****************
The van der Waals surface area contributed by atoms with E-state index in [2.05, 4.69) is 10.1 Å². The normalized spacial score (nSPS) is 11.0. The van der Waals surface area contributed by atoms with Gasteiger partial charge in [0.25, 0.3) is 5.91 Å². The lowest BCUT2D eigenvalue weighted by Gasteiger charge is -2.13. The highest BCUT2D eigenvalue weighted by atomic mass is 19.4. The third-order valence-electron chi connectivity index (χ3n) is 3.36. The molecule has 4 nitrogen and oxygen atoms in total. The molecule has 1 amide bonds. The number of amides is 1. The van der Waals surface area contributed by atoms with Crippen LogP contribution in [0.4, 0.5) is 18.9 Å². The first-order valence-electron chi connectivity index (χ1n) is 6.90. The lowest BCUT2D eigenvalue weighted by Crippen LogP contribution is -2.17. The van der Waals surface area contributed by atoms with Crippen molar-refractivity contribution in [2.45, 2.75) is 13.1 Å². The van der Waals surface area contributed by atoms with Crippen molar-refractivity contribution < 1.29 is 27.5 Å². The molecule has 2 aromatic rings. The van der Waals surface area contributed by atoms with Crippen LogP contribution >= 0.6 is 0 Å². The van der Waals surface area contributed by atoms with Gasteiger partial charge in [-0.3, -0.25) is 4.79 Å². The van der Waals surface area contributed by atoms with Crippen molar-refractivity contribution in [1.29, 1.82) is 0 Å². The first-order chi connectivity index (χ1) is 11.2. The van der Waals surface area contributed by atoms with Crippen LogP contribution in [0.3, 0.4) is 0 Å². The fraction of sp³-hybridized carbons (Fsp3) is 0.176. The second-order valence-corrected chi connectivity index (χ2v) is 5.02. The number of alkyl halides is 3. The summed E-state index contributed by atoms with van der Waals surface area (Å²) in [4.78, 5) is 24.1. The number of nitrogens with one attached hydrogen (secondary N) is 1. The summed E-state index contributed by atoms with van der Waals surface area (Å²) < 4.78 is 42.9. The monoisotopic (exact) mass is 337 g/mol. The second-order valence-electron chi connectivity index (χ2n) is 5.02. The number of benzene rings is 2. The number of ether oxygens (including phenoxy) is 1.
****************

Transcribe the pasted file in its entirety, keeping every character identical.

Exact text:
The van der Waals surface area contributed by atoms with E-state index in [2.05, 4.69) is 10.1 Å². The normalized spacial score (nSPS) is 11.0. The van der Waals surface area contributed by atoms with Gasteiger partial charge in [0.25, 0.3) is 5.91 Å². The lowest BCUT2D eigenvalue weighted by Gasteiger charge is -2.13. The highest BCUT2D eigenvalue weighted by atomic mass is 19.4. The third-order valence-electron chi connectivity index (χ3n) is 3.36. The molecule has 4 nitrogen and oxygen atoms in total. The molecule has 1 amide bonds. The number of amides is 1. The van der Waals surface area contributed by atoms with Crippen LogP contribution in [0.4, 0.5) is 18.9 Å². The first-order valence-electron chi connectivity index (χ1n) is 6.90. The lowest BCUT2D eigenvalue weighted by Crippen LogP contribution is -2.17. The van der Waals surface area contributed by atoms with Crippen molar-refractivity contribution in [2.45, 2.75) is 13.1 Å². The van der Waals surface area contributed by atoms with Crippen molar-refractivity contribution < 1.29 is 27.5 Å². The molecule has 2 aromatic rings. The van der Waals surface area contributed by atoms with Crippen LogP contribution >= 0.6 is 0 Å². The van der Waals surface area contributed by atoms with Gasteiger partial charge in [-0.3, -0.25) is 4.79 Å². The van der Waals surface area contributed by atoms with Crippen molar-refractivity contribution in [1.29, 1.82) is 0 Å². The first-order chi connectivity index (χ1) is 11.2. The van der Waals surface area contributed by atoms with Crippen LogP contribution in [0.3, 0.4) is 0 Å². The fraction of sp³-hybridized carbons (Fsp3) is 0.176. The second-order valence-corrected chi connectivity index (χ2v) is 5.02. The number of alkyl halides is 3. The summed E-state index contributed by atoms with van der Waals surface area (Å²) in [4.78, 5) is 24.1. The number of nitrogens with one attached hydrogen (secondary N) is 1. The summed E-state index contributed by atoms with van der Waals surface area (Å²) < 4.78 is 42.9. The monoisotopic (exact) mass is 337 g/mol. The second-order valence-electron chi connectivity index (χ2n) is 5.02. The number of benzene rings is 2. The number of ether oxygens (including phenoxy) is 1.